In the wake of last week's elections we have a couple related items of some interest...
The Blog of Legal Times, just a few days before the Election, posted an entry about Representative John Conyers (D-Mich.), the top Democrat on the House Judiciary Committee, along with six other Democratic congressmen saying in a written statement back then that the Department of Justice has "expended substantial federal resources" to delay or overturn state laws that could have a disproportionate impact on minorities, and that he was going to continue to investigate states that have enacted election procedures that could create discriminatory barriers to the ballot box….. 37 states have introduced voting changes that have been cited to negatively impact the right to vote for over five million Americans, according to Conyers. ( Press Release )
Meanwhile, MSNBCnews reported days after that the Supreme Court had announced it would take up a battle over a key part of the landmark Voting Rights Act that civil rights groups fear will be used to “gut that law.” That case is Shelby County, Alabama v. Holder.
Shelby County's petition "puts at issue Congress' decision in 2006 to reauthorize until 2031 the preclearance obligation of Section 5 of the VRA under the pre-existing coverage formula of Section 4(b) of the VRA (which go) far 'beyond the prohibition of the Fifteenth Amendment by suspending all changes to state election law—however innocuous—until they have been pre-cleared by federal authorities in Washington, D.C.' Nw. Austin Mun. Util. Dist. No. One v. Holder, 557 U.S. 193, 202 (2009) (“Nw.Austin”).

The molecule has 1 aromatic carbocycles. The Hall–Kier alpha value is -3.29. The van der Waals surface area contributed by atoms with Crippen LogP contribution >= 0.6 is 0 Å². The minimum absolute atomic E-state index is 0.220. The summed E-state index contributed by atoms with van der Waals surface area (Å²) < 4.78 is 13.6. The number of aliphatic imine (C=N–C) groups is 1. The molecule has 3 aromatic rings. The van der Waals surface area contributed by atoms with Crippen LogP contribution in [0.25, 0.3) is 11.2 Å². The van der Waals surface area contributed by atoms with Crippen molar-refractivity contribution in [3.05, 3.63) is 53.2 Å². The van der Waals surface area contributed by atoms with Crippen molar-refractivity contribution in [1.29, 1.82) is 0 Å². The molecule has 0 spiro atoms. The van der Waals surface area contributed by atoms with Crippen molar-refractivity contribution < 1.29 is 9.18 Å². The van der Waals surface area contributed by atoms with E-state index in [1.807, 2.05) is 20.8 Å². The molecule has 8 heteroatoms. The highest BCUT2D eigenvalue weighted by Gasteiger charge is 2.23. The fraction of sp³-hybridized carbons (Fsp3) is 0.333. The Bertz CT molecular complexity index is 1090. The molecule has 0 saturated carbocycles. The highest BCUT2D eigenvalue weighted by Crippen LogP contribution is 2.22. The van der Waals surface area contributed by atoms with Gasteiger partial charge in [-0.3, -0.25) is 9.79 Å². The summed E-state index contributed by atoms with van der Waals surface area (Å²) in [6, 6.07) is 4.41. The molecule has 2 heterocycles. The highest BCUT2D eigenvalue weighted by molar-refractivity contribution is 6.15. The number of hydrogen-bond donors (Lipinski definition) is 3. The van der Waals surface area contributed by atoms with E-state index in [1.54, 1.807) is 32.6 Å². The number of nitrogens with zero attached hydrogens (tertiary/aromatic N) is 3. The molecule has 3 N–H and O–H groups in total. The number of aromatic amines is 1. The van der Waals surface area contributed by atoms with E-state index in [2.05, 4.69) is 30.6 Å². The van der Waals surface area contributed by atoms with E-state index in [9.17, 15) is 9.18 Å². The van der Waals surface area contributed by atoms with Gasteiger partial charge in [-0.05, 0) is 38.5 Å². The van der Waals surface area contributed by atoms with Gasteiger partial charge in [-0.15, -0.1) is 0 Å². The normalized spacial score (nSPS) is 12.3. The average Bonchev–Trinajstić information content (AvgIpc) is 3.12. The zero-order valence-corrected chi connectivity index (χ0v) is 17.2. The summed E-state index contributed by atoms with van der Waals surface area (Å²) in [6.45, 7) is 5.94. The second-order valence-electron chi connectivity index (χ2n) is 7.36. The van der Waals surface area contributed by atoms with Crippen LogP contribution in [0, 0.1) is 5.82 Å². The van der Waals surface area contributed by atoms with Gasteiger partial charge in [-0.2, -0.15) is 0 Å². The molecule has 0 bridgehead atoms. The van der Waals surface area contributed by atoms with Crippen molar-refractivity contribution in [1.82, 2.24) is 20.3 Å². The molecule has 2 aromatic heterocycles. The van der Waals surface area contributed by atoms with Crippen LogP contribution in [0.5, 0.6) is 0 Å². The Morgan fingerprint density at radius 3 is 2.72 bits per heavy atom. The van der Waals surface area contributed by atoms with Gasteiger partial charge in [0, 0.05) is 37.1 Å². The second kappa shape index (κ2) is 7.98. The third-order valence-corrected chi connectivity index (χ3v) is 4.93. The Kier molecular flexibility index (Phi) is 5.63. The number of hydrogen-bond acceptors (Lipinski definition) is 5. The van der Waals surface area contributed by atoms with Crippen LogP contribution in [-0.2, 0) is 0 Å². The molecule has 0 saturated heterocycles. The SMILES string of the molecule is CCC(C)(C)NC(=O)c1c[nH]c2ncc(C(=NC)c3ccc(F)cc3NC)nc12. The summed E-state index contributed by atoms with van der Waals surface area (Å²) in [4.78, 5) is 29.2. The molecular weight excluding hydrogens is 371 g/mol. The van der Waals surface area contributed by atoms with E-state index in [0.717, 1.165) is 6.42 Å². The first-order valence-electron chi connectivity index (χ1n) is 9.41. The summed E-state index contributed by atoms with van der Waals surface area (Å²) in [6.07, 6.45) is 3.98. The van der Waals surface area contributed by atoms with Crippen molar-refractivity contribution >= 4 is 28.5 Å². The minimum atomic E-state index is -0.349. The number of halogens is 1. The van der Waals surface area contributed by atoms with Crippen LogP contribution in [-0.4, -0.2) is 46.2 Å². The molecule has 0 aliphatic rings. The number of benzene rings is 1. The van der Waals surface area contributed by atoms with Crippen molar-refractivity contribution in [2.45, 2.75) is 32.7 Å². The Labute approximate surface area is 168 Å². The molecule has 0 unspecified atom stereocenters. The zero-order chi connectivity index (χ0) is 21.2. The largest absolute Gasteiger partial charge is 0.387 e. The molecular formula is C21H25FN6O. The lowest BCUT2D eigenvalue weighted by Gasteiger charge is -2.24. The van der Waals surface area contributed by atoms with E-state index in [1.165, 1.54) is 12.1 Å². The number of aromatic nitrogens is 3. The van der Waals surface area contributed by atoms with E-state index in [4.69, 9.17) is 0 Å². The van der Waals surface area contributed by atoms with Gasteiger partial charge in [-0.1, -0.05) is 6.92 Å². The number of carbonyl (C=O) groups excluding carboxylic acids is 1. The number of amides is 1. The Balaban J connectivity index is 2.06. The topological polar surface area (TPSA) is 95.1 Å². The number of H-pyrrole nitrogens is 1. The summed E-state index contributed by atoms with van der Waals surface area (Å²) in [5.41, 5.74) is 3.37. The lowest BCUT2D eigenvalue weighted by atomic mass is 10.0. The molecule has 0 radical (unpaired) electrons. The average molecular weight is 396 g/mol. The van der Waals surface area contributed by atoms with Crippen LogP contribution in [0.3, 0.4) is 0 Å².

"This Court has twice upheld the preclearance regime against facial constitutional challenge under then prevailing conditions in covered jurisdictions. South Carolina v. Katzenbach, 383 U.S. 301, 303(1966); City of Rome v. United States, 446 U.S. 156 (1980).
(But)" More recently, addressing the 2006 reauthorization, the Court recognized that '[s]ome of the conditions' that it 'relied upon in upholding this statutory scheme in Katzenbach and City of Rome have unquestionably improved. Things have changed in the South. Voter turnout and registration rates now approach parity. Blatantly discriminatory evasions of federal decrees are rare. And minority candidates hold office at unprecedented levels.' Nw. Austin, 557 U.S. at 202. Moreover, the 'evil that Sec. 5 is meant to address may no longer be concentrated in the jurisdictions singled out for preclearance. The statute's coverage formula is based on data that is now more than 35 years old, and there is considerable evidence that it fails to account for current political conditions.' Id. at 203 Because Congress has not since acted to rectify these problems, the constitutional validity of Sections 5 and 4(b) must now be resolved."